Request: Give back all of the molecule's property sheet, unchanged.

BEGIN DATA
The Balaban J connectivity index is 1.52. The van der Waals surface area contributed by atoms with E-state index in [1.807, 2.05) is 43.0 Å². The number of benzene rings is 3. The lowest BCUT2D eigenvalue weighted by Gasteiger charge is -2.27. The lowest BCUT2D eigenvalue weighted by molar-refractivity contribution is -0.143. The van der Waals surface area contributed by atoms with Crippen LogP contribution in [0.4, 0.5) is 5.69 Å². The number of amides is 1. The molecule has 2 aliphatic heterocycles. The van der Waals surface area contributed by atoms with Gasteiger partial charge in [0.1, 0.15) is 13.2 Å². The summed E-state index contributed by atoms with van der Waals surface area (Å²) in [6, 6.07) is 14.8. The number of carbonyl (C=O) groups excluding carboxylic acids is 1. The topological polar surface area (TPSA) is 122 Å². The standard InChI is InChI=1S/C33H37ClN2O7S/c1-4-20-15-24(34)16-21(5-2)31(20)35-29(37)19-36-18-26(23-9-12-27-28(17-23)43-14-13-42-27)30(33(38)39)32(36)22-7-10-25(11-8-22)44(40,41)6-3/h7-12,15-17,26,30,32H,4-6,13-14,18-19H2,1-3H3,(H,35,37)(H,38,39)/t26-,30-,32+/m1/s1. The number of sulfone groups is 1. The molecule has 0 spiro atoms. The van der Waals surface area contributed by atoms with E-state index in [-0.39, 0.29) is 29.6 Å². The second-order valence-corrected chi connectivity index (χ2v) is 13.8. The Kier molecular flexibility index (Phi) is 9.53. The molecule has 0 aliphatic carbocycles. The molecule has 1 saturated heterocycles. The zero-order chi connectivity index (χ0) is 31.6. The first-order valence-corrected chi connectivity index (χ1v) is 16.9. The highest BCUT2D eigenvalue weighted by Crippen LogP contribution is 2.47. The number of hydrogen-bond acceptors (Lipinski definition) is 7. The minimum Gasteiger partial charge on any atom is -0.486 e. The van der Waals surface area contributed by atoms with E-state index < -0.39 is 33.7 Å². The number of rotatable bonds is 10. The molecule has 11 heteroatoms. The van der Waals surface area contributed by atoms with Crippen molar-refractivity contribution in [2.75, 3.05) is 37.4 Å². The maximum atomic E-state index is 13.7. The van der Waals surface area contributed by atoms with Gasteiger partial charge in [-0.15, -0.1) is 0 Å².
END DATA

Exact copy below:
The Balaban J connectivity index is 1.52. The van der Waals surface area contributed by atoms with E-state index in [1.807, 2.05) is 43.0 Å². The number of benzene rings is 3. The lowest BCUT2D eigenvalue weighted by Gasteiger charge is -2.27. The lowest BCUT2D eigenvalue weighted by molar-refractivity contribution is -0.143. The van der Waals surface area contributed by atoms with Crippen LogP contribution in [0.4, 0.5) is 5.69 Å². The number of amides is 1. The molecule has 2 aliphatic heterocycles. The van der Waals surface area contributed by atoms with Gasteiger partial charge in [0.1, 0.15) is 13.2 Å². The summed E-state index contributed by atoms with van der Waals surface area (Å²) in [6, 6.07) is 14.8. The number of carbonyl (C=O) groups excluding carboxylic acids is 1. The topological polar surface area (TPSA) is 122 Å². The standard InChI is InChI=1S/C33H37ClN2O7S/c1-4-20-15-24(34)16-21(5-2)31(20)35-29(37)19-36-18-26(23-9-12-27-28(17-23)43-14-13-42-27)30(33(38)39)32(36)22-7-10-25(11-8-22)44(40,41)6-3/h7-12,15-17,26,30,32H,4-6,13-14,18-19H2,1-3H3,(H,35,37)(H,38,39)/t26-,30-,32+/m1/s1. The number of sulfone groups is 1. The molecule has 0 spiro atoms. The van der Waals surface area contributed by atoms with E-state index in [-0.39, 0.29) is 29.6 Å². The second-order valence-corrected chi connectivity index (χ2v) is 13.8. The Kier molecular flexibility index (Phi) is 9.53. The molecule has 0 aliphatic carbocycles. The molecule has 1 saturated heterocycles. The zero-order chi connectivity index (χ0) is 31.6. The first-order valence-corrected chi connectivity index (χ1v) is 16.9. The highest BCUT2D eigenvalue weighted by Crippen LogP contribution is 2.47. The number of hydrogen-bond acceptors (Lipinski definition) is 7. The minimum Gasteiger partial charge on any atom is -0.486 e. The van der Waals surface area contributed by atoms with E-state index < -0.39 is 33.7 Å². The number of rotatable bonds is 10. The molecule has 11 heteroatoms. The van der Waals surface area contributed by atoms with Crippen molar-refractivity contribution in [2.75, 3.05) is 37.4 Å². The maximum atomic E-state index is 13.7. The van der Waals surface area contributed by atoms with Gasteiger partial charge in [-0.15, -0.1) is 0 Å².